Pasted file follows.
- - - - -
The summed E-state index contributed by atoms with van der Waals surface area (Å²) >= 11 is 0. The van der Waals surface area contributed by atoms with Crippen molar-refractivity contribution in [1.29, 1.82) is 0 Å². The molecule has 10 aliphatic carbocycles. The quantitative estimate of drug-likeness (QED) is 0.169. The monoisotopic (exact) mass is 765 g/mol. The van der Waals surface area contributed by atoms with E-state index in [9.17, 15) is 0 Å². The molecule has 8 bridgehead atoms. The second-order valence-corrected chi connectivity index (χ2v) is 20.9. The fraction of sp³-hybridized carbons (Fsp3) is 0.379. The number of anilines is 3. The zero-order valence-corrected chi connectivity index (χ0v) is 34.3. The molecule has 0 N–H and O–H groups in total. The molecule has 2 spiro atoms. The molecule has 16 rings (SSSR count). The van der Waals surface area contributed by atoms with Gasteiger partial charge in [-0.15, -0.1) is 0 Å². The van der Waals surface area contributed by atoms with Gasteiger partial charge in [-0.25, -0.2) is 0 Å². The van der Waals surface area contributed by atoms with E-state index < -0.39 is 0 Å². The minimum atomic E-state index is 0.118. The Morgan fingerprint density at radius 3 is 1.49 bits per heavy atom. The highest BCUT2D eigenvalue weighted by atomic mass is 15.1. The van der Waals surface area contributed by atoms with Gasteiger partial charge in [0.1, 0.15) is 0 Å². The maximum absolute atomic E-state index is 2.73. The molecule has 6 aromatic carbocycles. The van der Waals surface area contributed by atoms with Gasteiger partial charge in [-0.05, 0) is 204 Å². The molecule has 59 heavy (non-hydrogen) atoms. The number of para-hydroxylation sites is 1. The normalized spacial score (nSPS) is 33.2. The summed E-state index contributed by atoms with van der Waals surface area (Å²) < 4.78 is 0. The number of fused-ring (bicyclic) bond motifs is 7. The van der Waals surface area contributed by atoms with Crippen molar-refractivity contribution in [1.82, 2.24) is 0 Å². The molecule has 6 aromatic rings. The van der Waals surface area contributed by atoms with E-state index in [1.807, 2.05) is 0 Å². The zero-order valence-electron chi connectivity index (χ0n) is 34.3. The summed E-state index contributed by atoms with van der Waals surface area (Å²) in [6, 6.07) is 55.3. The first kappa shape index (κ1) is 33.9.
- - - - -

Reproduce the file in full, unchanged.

The summed E-state index contributed by atoms with van der Waals surface area (Å²) >= 11 is 0. The van der Waals surface area contributed by atoms with Crippen molar-refractivity contribution in [1.29, 1.82) is 0 Å². The molecule has 10 aliphatic carbocycles. The quantitative estimate of drug-likeness (QED) is 0.169. The monoisotopic (exact) mass is 765 g/mol. The van der Waals surface area contributed by atoms with E-state index in [9.17, 15) is 0 Å². The molecule has 8 bridgehead atoms. The second-order valence-corrected chi connectivity index (χ2v) is 20.9. The fraction of sp³-hybridized carbons (Fsp3) is 0.379. The number of anilines is 3. The zero-order valence-corrected chi connectivity index (χ0v) is 34.3. The molecule has 0 N–H and O–H groups in total. The molecule has 2 spiro atoms. The molecule has 16 rings (SSSR count). The van der Waals surface area contributed by atoms with Gasteiger partial charge in [-0.15, -0.1) is 0 Å². The van der Waals surface area contributed by atoms with Gasteiger partial charge in [-0.25, -0.2) is 0 Å². The van der Waals surface area contributed by atoms with E-state index < -0.39 is 0 Å². The minimum atomic E-state index is 0.118. The Morgan fingerprint density at radius 3 is 1.49 bits per heavy atom. The highest BCUT2D eigenvalue weighted by atomic mass is 15.1. The van der Waals surface area contributed by atoms with Gasteiger partial charge in [0.1, 0.15) is 0 Å². The maximum absolute atomic E-state index is 2.73. The molecule has 6 aromatic carbocycles. The van der Waals surface area contributed by atoms with Gasteiger partial charge in [-0.05, 0) is 204 Å². The molecule has 59 heavy (non-hydrogen) atoms. The number of para-hydroxylation sites is 1. The normalized spacial score (nSPS) is 33.2. The summed E-state index contributed by atoms with van der Waals surface area (Å²) < 4.78 is 0. The number of fused-ring (bicyclic) bond motifs is 7. The van der Waals surface area contributed by atoms with Crippen molar-refractivity contribution in [1.82, 2.24) is 0 Å². The molecule has 6 aromatic rings. The van der Waals surface area contributed by atoms with E-state index in [1.807, 2.05) is 0 Å². The zero-order valence-electron chi connectivity index (χ0n) is 34.3. The summed E-state index contributed by atoms with van der Waals surface area (Å²) in [6, 6.07) is 55.3. The first kappa shape index (κ1) is 33.9.